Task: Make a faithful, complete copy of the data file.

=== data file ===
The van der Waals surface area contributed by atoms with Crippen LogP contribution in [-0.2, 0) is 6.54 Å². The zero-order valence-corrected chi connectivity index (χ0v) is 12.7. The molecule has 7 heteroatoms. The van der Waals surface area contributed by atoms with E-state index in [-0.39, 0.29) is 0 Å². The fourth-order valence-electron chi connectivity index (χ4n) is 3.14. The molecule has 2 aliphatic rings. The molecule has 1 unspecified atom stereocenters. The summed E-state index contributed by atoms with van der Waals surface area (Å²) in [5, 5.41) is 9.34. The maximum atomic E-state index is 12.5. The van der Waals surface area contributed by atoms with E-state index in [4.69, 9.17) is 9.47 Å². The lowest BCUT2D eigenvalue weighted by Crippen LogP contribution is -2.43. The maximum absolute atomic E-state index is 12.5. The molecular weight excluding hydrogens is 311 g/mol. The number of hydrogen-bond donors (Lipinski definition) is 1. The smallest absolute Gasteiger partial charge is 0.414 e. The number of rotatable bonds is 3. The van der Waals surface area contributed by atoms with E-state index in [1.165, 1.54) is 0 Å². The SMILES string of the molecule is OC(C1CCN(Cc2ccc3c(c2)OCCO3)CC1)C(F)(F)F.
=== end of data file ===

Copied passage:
The van der Waals surface area contributed by atoms with Crippen LogP contribution in [-0.2, 0) is 6.54 Å². The zero-order valence-corrected chi connectivity index (χ0v) is 12.7. The molecule has 7 heteroatoms. The van der Waals surface area contributed by atoms with E-state index in [-0.39, 0.29) is 0 Å². The fourth-order valence-electron chi connectivity index (χ4n) is 3.14. The molecule has 2 aliphatic rings. The molecule has 1 unspecified atom stereocenters. The summed E-state index contributed by atoms with van der Waals surface area (Å²) in [5, 5.41) is 9.34. The maximum atomic E-state index is 12.5. The van der Waals surface area contributed by atoms with E-state index in [4.69, 9.17) is 9.47 Å². The lowest BCUT2D eigenvalue weighted by Crippen LogP contribution is -2.43. The maximum absolute atomic E-state index is 12.5. The molecular weight excluding hydrogens is 311 g/mol. The number of hydrogen-bond donors (Lipinski definition) is 1. The smallest absolute Gasteiger partial charge is 0.414 e. The number of rotatable bonds is 3. The van der Waals surface area contributed by atoms with E-state index in [1.165, 1.54) is 0 Å². The SMILES string of the molecule is OC(C1CCN(Cc2ccc3c(c2)OCCO3)CC1)C(F)(F)F.